How. Is your message or comment likely to be interpreted more like an insult that would undoubtedly solicit a defensive and negative reaction rather than a factual statement expressing sincere concern that is more likely to solicit an appreciative and positive response? Put yourself in the shoes of an obese person and think about how you would react to the message. Don't just think about the message, but think about how you choose to share the message and under what circumstances. The age old advice is praise in public but criticize in private. As this relates to discussing someone's weight problem, it's good advice.
Why. If you feel the need to comment on someone's weight, ask yourself why. Helping someone make positive changes in their lives is a win-win situation, so there's nothing wrong with desiring that good feeling that comes from helping another person. However, often comments about another's weight are made only with self-interest in mind. These are the comments that are best never shared.
Be prepared for the wrath.
To some, words of encouragement with the intention to motivate a person to lead a healthier and happier life is akin to making fun of a blind kid in a wheelchair. This reaction is not completely unjustified since there are people who "comment" on other people's weight with less than good intentions, often as a way to feel better about themselves. However, loaded language such as "fat-shaming" and "bullying" tends to be overused and used incorrectly, which contributes to fewer people willing to encourage others to say something to those people in their lives secretly struggling with obesity but unable to fight the disease on their own. Some people conflate weight with beauty, so saying that someone is obese, or even overweight might get you accused of saying that they are not beautiful or even attractive. Still others in the "everyone gets a trophy" camp will insist that everyone is "perfect" and how dare you for suggesting otherwise. Like Felix Unger in the opening credits of the Odd Couple who gets purse-slapped by an elderly woman he tried to help across the street, when it comes to the issue of obesity, your well-meaning gestures will most likely be met by some with fury.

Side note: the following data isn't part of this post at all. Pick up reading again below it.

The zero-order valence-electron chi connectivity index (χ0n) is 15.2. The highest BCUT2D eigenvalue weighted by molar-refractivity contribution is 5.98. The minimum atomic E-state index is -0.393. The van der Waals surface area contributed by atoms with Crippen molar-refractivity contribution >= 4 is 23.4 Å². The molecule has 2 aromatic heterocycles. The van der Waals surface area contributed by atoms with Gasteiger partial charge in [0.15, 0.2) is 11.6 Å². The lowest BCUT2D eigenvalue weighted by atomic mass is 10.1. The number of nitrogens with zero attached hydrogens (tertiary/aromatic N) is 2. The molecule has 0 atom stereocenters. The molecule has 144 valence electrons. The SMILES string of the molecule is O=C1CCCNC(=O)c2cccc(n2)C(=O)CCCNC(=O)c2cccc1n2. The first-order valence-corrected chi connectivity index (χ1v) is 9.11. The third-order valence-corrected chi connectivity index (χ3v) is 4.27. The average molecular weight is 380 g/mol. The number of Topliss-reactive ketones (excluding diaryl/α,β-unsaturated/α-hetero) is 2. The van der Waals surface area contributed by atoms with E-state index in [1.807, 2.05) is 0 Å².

We can't pretend that everyone is perfect as they are while we watch people we love suffer and die from preventable diseases and conditions. Nor can we take extremist views on obesity where we see it as a personal choice or a disease we can do nothing about. The fact is, we can provide the inspiration those who suffer from obesity need but currently lack, and we can do this in a respectful and diplomatic way that recognizes the challenges the person faces. We should accept all people for who they are, but this doesn't mean we still can't encourage them to make lifestyle changes that will demonstrably lead to greater well-being.
Baumeister, R. F., Bratslavsky, E., Muraven, M., & Tice, D. M. (1998). Ego depletion: Is the active self a limited resource? Journal of Personality and Social Psychology, 74(5), 1252–1265. http://doi.org/10.1037/0022-3518.104.22.1682
Burton, W. N., Chen, C.-Y., Schultz, A. B., & Edington, D. W. (1998). The economic costs associated with body mass index in a workplace. Journal of Occupational and Environmental Medicine, 40(9), 786–792.
Cawley, J., Rizzo, J. A., & Haas, K. (2007). Occupation-specific absenteeism costs associated with obesity and morbid obesity. Journal of Occupational and Environmental Medicine, 49(12), 1317–1324.
Finkelstein, E. A., Trogdon, J. G., Cohen, J. W., & Dietz, W. (2009). Annual medical spending attributable to obesity: Payer-and service-specific estimates. Health Affairs, 28(5), w822–w831. http://doi.org/10.1377/hlthaff.28.5.w822
Jensen, M. D., Ryan, D. H., Apovian, C. M., Ard, J. D., Comuzzie, A. G., Donato, K. A., … Yanovski, S. Z. (2013). 2013 AHA/ACC/TOS Guideline for the Management of Overweight and Obesity in Adults A Report of the American College of Cardiology/American Heart Association Task Force on Practice Guidelines and The Obesity Society. Circulation, 01.cir.0000437739.71477.ee. http://doi.org/10.1161/01.cir.0000437739.71477.ee
Obesity. (n.d.). [Text]. Retrieved June 5, 2015, from http://www.nlm.nih.gov/medlineplus/obesity.html
Smith, E., Hay, P., Campbell, L., & Trollor, J. N. (2011). A review of the association between obesity and cognitive function across the lifespan: implications for novel approaches to prevention and treatment. Obesity Reviews, 12(9), 740–755. http://doi.org/10.1111/j.1467-789X.2011.00920.x